He held my gaze for a moment in challenge, his ruddy face wrinkling with the supreme disappointment of a toddler being told they couldn’t keep the toy they’d torn from the shelf. Then he shrank back.

“Ok,” he said with a churlish sneer, and slunk off to his seat. He sat back down with the young guys, and soon they were all laughing again.

People kept scrolling on their phones.

I wondered if I was too aggressive, and sat in uncomfortable silence until the bar tender slid over a free beer. “Good man,” he said with a conspiratorial nod.

My vacation was over. She was, presumably, safe. He, I assume, would be unaffected by the encounter.

As I finished up my second beer before moving onto the free one, I reflected on the questions I’d asked myself before acting. The justifications for my potential silence.

Was she his daughter? No.

Was she just a patient stranger? No.

Was she amused by the banter but in a rush to catch a flight? No.

It was clear enough now. It wasn’t about her shyness, or her effort to be polite. Her patience in avoiding a scene didn’t matter, and my reticence to be part of one didn’t either.

She’d said no. At least four times. That was all that mattered, and that should have been the end of it. She should not have had to repeat herself, and if she did the whole bar should have risen loudly to back up her statement and support her choice. But that’s not the world we live in.

It should not have come down to one lone person accepting they would have to be the one to stand up. But I guess that’s where we are these days, and it’s probably well ahead of where we were not so long ago.

I slid the empty cup across the bar and started on the free one. It was cold and smooth.

‘That’ guy at the bar. I thought about the term. It should mean something different. Not the pushy idiot who has no place in the bar to begin with, but rather the ones willing to speak up for those going unheard.

I wondered, if I ever saw the moment to be ‘that’ guy again, would I hesitate?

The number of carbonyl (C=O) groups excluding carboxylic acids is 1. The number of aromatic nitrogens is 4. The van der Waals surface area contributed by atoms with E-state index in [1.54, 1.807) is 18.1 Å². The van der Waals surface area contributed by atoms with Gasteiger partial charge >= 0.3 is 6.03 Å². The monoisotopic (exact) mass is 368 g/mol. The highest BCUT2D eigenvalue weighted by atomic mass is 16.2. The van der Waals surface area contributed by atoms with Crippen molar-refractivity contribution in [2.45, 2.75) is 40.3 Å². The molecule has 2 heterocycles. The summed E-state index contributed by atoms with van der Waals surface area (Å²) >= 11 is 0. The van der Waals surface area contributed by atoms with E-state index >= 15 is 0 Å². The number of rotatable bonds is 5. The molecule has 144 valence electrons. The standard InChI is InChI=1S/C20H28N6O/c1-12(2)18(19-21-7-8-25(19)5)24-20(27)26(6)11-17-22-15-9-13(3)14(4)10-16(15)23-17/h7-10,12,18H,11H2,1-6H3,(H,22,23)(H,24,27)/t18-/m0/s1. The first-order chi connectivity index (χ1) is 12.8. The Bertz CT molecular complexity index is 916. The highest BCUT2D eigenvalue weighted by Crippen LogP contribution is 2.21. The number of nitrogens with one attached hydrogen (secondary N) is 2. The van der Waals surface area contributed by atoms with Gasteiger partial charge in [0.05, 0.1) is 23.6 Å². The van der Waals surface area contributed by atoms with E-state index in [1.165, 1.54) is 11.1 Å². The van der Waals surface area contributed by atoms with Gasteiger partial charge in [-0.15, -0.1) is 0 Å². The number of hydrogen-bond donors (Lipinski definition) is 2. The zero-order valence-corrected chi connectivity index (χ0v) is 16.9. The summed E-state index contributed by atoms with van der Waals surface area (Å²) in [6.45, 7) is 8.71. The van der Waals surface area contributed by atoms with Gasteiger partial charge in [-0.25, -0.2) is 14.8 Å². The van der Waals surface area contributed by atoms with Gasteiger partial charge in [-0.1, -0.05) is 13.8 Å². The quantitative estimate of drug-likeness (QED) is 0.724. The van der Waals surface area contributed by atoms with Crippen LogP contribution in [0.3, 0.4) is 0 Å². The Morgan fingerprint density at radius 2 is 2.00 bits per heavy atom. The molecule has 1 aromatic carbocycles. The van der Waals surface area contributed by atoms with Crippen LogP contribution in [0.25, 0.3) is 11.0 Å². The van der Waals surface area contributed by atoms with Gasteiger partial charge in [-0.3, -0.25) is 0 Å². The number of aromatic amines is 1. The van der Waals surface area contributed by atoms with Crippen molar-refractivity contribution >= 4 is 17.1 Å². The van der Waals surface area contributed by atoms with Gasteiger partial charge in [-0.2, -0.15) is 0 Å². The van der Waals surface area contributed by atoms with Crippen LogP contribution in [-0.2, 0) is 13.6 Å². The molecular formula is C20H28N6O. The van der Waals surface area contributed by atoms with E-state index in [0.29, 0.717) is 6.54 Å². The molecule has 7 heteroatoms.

No.

-Brad OH Inc.

Re-Share: Why the United States is Not Morally Justified to Limit Immigration

Today, we have an older post for you. Originally posted on July 26th, 2015, this article remains as sadly apt today as it was then. Have things changed at all? For better or worse? Can we still harbour the same hope that was expressed in this article? Can we afford not to?


If there’s one topic permeating public discourse above all others these days, it’s immigration. How to control it, what amnesty programs should be in order, and how it will affect the future of the western world are discussed daily—politicians all sounding off with their own theories, interpretations, and biases.

But the issue is simpler than it’s made out to be. Today, we’re here to discuss why the United States (and the rest of the ‘1st World’ for that matter) has no moral justification to limit immigration whatsoever.

Popular hysteria would find this claim entirely daft no doubt. As Donald Trump elucidated so profoundly in his recent Presidential bid (Link), common perception of immigrants paints a picture of a hoard of locusts come to devastate our pristine and peaceful land. He saw some backlash to be sure (Link), but make no mistake that his sentiments are shared by entirely too large a portion of the population.

So let’s examine the issue a bit more critically.

First off, it must be noted that the North American continent as it is now was built entirely by immigrants. Steel workers, factory workers, road builders and ditch diggers all came from abroad to find the freedom still sought by immigrants today. So there’s an undeniable element of hypocrisy in any claim that immigration is inherently harmful to this or any other nation.